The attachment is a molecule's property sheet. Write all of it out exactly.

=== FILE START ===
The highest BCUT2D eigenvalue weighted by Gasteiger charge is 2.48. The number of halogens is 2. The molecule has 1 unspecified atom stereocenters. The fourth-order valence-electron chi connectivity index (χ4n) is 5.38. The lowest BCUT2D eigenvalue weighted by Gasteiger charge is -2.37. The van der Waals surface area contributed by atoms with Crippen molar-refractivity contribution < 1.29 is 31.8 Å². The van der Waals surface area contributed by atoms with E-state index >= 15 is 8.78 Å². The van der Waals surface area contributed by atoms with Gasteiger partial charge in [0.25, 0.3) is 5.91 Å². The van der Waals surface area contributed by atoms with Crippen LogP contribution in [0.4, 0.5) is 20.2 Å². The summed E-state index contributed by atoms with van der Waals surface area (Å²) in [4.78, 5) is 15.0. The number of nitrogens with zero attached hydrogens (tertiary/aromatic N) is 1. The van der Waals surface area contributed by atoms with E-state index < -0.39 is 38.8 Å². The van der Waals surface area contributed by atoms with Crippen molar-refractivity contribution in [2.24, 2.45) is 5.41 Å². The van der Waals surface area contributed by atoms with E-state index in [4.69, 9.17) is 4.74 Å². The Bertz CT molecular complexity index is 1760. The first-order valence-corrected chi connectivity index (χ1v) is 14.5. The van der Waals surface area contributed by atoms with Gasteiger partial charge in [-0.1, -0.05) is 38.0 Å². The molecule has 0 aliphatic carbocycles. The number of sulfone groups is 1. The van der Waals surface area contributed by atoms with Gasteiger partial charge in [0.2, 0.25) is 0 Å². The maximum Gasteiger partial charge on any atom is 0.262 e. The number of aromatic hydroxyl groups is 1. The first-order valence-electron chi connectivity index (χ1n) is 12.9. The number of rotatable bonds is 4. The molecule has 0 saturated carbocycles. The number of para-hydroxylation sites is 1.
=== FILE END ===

The highest BCUT2D eigenvalue weighted by Gasteiger charge is 2.48. The number of halogens is 2. The molecule has 1 unspecified atom stereocenters. The fourth-order valence-electron chi connectivity index (χ4n) is 5.38. The lowest BCUT2D eigenvalue weighted by Gasteiger charge is -2.37. The van der Waals surface area contributed by atoms with Crippen molar-refractivity contribution < 1.29 is 31.8 Å². The van der Waals surface area contributed by atoms with E-state index >= 15 is 8.78 Å². The van der Waals surface area contributed by atoms with Gasteiger partial charge in [0.25, 0.3) is 5.91 Å². The van der Waals surface area contributed by atoms with Crippen LogP contribution in [0.4, 0.5) is 20.2 Å². The summed E-state index contributed by atoms with van der Waals surface area (Å²) in [4.78, 5) is 15.0. The number of nitrogens with zero attached hydrogens (tertiary/aromatic N) is 1. The van der Waals surface area contributed by atoms with E-state index < -0.39 is 38.8 Å². The van der Waals surface area contributed by atoms with Crippen molar-refractivity contribution in [2.24, 2.45) is 5.41 Å². The van der Waals surface area contributed by atoms with E-state index in [4.69, 9.17) is 4.74 Å². The Bertz CT molecular complexity index is 1760. The first-order valence-corrected chi connectivity index (χ1v) is 14.5. The van der Waals surface area contributed by atoms with Gasteiger partial charge in [-0.1, -0.05) is 38.0 Å². The molecule has 0 aliphatic carbocycles. The number of sulfone groups is 1. The van der Waals surface area contributed by atoms with Gasteiger partial charge in [0.2, 0.25) is 0 Å². The maximum Gasteiger partial charge on any atom is 0.262 e. The number of aromatic hydroxyl groups is 1. The first-order valence-electron chi connectivity index (χ1n) is 12.9. The number of rotatable bonds is 4. The molecule has 0 saturated carbocycles. The number of para-hydroxylation sites is 1.